November 30, 2018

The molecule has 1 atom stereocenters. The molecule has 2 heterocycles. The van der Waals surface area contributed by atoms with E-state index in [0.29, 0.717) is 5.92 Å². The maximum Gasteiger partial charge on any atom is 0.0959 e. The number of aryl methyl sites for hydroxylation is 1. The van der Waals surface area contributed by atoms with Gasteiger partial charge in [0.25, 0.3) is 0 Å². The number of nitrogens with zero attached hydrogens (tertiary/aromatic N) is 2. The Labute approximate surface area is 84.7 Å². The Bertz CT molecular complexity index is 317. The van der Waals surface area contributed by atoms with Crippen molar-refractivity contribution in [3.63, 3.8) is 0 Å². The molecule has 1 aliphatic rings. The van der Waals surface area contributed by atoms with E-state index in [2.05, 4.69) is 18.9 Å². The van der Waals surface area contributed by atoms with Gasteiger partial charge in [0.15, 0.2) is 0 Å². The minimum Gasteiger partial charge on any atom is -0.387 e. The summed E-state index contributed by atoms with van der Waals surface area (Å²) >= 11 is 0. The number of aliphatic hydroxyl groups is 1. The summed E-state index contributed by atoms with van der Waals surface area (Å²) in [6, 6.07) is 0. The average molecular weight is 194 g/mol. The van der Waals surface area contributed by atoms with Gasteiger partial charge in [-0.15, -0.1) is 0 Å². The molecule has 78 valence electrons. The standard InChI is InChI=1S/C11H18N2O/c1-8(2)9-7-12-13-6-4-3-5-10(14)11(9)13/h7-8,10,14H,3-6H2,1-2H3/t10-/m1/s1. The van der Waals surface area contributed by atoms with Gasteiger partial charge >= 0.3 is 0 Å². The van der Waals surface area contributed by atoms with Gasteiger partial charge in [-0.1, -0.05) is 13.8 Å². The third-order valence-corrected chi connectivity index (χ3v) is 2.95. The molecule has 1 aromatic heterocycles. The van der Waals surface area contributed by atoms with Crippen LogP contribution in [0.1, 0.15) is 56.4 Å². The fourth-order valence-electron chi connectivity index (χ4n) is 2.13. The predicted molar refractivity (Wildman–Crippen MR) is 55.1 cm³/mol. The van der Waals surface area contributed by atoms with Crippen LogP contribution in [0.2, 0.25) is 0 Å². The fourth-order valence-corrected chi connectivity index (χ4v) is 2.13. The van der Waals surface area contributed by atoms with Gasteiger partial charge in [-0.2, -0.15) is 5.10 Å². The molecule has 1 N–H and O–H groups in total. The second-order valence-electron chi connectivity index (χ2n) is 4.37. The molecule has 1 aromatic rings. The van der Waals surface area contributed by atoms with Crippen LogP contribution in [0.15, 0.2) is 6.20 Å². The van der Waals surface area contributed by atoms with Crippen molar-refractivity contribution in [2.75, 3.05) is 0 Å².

We are all familiar with the emoticon, the little symbol we use to strengthen whatever it is we really mean or would like to convey in a text, chat, message or email. The symbols have become more important as these forms of communication have supplanted some forms of face to face contact. Researchers have now learned that our brains no longer treat emoticons as a form of punctuation, but have started to respond to it as if it were a real face. A study published in the journal Social Neuroscience found that the part of the brain that is activated when we look at real faces is now triggered by smileys too. It’s yet another example of how our brains are adapting to the changing demands placed on them by technology, a subject that not only has profound implications for the way we relate to technology but also the way we work and the ways we design and manage our surroundings and especially how we maintain focus and interact with our colleagues.